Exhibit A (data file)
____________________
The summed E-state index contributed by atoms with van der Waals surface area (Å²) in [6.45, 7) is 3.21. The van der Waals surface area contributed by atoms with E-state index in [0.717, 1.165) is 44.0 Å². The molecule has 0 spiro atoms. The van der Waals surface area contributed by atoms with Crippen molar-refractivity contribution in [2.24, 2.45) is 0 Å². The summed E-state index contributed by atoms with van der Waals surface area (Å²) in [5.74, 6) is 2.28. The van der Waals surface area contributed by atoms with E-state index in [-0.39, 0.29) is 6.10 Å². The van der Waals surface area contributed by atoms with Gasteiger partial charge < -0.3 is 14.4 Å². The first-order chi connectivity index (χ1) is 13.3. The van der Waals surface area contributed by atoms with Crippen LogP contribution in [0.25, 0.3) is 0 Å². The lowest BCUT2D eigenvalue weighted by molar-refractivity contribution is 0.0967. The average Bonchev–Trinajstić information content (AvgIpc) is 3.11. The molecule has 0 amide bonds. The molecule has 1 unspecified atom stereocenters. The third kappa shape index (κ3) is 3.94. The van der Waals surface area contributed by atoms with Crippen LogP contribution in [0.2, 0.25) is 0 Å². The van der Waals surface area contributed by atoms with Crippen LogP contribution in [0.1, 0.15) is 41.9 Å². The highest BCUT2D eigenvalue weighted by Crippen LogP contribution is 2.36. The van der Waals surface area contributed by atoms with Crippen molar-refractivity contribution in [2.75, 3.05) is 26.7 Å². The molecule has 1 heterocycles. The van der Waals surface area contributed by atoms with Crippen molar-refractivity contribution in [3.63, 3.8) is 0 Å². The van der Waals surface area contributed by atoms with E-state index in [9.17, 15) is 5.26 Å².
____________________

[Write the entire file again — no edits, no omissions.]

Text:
The summed E-state index contributed by atoms with van der Waals surface area (Å²) in [6.45, 7) is 3.21. The van der Waals surface area contributed by atoms with E-state index in [0.717, 1.165) is 44.0 Å². The molecule has 0 spiro atoms. The van der Waals surface area contributed by atoms with Crippen molar-refractivity contribution in [2.24, 2.45) is 0 Å². The summed E-state index contributed by atoms with van der Waals surface area (Å²) in [5.74, 6) is 2.28. The van der Waals surface area contributed by atoms with E-state index in [-0.39, 0.29) is 6.10 Å². The van der Waals surface area contributed by atoms with Gasteiger partial charge < -0.3 is 14.4 Å². The first-order chi connectivity index (χ1) is 13.3. The van der Waals surface area contributed by atoms with Crippen LogP contribution in [0.25, 0.3) is 0 Å². The lowest BCUT2D eigenvalue weighted by molar-refractivity contribution is 0.0967. The average Bonchev–Trinajstić information content (AvgIpc) is 3.11. The molecule has 0 amide bonds. The molecule has 1 unspecified atom stereocenters. The third kappa shape index (κ3) is 3.94. The van der Waals surface area contributed by atoms with Crippen LogP contribution in [0.2, 0.25) is 0 Å². The van der Waals surface area contributed by atoms with Crippen LogP contribution in [0.1, 0.15) is 41.9 Å². The highest BCUT2D eigenvalue weighted by Crippen LogP contribution is 2.36. The van der Waals surface area contributed by atoms with Crippen molar-refractivity contribution in [2.75, 3.05) is 26.7 Å². The molecule has 1 heterocycles. The van der Waals surface area contributed by atoms with Crippen molar-refractivity contribution in [3.63, 3.8) is 0 Å². The van der Waals surface area contributed by atoms with E-state index in [9.17, 15) is 5.26 Å².